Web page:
Activity: Graduate Profile
One of the challenges schools encounters when they begin exploring competency-based education is determining what skills and content they want students to master. Schools that have a coherent vision of what they want their students to be able to do find it easier to identify key competencies. A graduate profile is a tool to help schools create a coherent vision for their students.
A graduate profile is a collection of characteristics or capabilities that a school hopes a graduate will possess, and that will hopefully enable them to be successful after graduation. It answers the questions: What distinguishing features or qualities should characterize the graduates of your school? What should they be able to do? What should they understand? A well-written graduate profile can act as a touchstone that you return to again and again as you have conversations about the direction of your school.
1. Set a timer for 10 minutes and brainstorm around the following prompts. As you’re thinking, consider multiple dimensions of student skills, including cognitive, interpersonal, personal, etc.:
- My graduate has experience with… Example: Solving multidisciplinary problems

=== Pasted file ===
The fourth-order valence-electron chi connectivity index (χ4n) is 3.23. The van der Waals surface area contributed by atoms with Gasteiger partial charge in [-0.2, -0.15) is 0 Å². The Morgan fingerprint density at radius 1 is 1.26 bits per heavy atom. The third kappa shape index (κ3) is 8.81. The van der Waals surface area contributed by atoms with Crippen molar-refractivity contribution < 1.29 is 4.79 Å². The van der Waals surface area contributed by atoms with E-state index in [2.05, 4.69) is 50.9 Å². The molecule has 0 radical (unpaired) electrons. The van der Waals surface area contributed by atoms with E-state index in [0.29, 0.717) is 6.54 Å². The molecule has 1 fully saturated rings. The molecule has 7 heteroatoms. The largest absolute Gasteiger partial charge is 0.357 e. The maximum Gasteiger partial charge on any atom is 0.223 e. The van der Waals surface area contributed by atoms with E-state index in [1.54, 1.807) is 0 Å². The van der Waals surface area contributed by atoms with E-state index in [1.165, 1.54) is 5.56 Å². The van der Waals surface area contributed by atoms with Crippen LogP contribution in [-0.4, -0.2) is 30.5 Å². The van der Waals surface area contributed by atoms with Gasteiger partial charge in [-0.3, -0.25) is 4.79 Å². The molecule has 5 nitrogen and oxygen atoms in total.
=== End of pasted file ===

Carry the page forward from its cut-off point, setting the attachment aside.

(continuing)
- My graduate views themself as… Example: A strong communicator who can present ideas clearly and concisely
- My graduate will know… Example: Role and structure of government and opportunities for civic participation
- My graduate will be ready to [do]… Example: Manage and deliver a project on time, in accordance with identified needs
- The leadership of my school and my community are especially proud of graduates that are like/can do the following… Example: Can persist and complete challenging tasks, even in the face of adversity
Generate as many ideas as you can. Don’t judge the ideas, just get them down on paper.
2. Review an existing graduate profile. We found two that we thought were especially interesting:
Are there certain characteristics from these profiles that especially resonate with you? Did you find any characteristics that weren’t on your list but should be added? Adjust your list as needed.
3. Pick 6 characteristics from the list you brainstormed that seem particularly relevant for your school and include them on the template (see above). We are not saying that you must limit your priorities to six; we just wanted to provide boundaries for this activity. Provide a sentence of explanation for each characteristic about why you chose to include it.
4. If you’d like, share your filled-out template (which has your characteristics and their explanations) and thoughts about this process with a colleague.